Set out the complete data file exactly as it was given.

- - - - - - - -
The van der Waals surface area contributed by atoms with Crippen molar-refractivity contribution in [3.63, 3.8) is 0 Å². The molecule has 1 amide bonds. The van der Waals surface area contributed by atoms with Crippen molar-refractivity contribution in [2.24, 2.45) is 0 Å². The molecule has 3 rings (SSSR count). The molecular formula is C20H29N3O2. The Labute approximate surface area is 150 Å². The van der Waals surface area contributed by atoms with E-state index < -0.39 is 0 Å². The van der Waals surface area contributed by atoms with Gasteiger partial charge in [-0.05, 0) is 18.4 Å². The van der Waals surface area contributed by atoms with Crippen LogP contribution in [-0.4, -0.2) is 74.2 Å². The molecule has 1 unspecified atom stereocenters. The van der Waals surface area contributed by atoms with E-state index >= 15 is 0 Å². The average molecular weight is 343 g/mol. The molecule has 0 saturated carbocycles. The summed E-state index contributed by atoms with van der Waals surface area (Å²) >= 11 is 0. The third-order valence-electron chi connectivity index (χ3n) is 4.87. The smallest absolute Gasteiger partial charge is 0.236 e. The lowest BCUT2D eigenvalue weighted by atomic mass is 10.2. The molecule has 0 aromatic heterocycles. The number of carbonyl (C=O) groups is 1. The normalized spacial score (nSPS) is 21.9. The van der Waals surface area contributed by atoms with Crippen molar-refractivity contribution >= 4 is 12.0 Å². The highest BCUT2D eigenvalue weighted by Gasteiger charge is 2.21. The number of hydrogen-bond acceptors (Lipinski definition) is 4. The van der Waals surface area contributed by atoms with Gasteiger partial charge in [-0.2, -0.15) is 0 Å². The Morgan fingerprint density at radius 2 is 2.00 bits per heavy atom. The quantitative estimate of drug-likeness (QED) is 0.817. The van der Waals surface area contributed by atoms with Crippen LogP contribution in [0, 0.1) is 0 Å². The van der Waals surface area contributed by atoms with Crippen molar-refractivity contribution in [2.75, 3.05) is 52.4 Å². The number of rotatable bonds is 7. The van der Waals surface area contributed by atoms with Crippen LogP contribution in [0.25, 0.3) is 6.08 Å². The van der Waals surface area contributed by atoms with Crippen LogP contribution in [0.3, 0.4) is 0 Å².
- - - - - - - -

The van der Waals surface area contributed by atoms with Crippen molar-refractivity contribution in [3.63, 3.8) is 0 Å². The molecule has 1 amide bonds. The van der Waals surface area contributed by atoms with Crippen molar-refractivity contribution in [2.24, 2.45) is 0 Å². The molecule has 3 rings (SSSR count). The molecular formula is C20H29N3O2. The Labute approximate surface area is 150 Å². The van der Waals surface area contributed by atoms with E-state index < -0.39 is 0 Å². The van der Waals surface area contributed by atoms with Gasteiger partial charge in [-0.05, 0) is 18.4 Å². The van der Waals surface area contributed by atoms with Crippen LogP contribution in [-0.4, -0.2) is 74.2 Å². The molecule has 1 unspecified atom stereocenters. The van der Waals surface area contributed by atoms with E-state index >= 15 is 0 Å². The average molecular weight is 343 g/mol. The molecule has 0 saturated carbocycles. The summed E-state index contributed by atoms with van der Waals surface area (Å²) >= 11 is 0. The third-order valence-electron chi connectivity index (χ3n) is 4.87. The smallest absolute Gasteiger partial charge is 0.236 e. The lowest BCUT2D eigenvalue weighted by atomic mass is 10.2. The molecule has 0 aromatic heterocycles. The number of carbonyl (C=O) groups is 1. The normalized spacial score (nSPS) is 21.9. The van der Waals surface area contributed by atoms with Crippen molar-refractivity contribution >= 4 is 12.0 Å². The highest BCUT2D eigenvalue weighted by Gasteiger charge is 2.21. The number of hydrogen-bond acceptors (Lipinski definition) is 4. The van der Waals surface area contributed by atoms with Gasteiger partial charge in [-0.2, -0.15) is 0 Å². The Morgan fingerprint density at radius 2 is 2.00 bits per heavy atom. The quantitative estimate of drug-likeness (QED) is 0.817. The van der Waals surface area contributed by atoms with Crippen LogP contribution in [0, 0.1) is 0 Å². The van der Waals surface area contributed by atoms with Crippen molar-refractivity contribution in [2.75, 3.05) is 52.4 Å². The number of rotatable bonds is 7. The van der Waals surface area contributed by atoms with Crippen LogP contribution in [0.25, 0.3) is 6.08 Å². The van der Waals surface area contributed by atoms with Crippen LogP contribution in [0.3, 0.4) is 0 Å².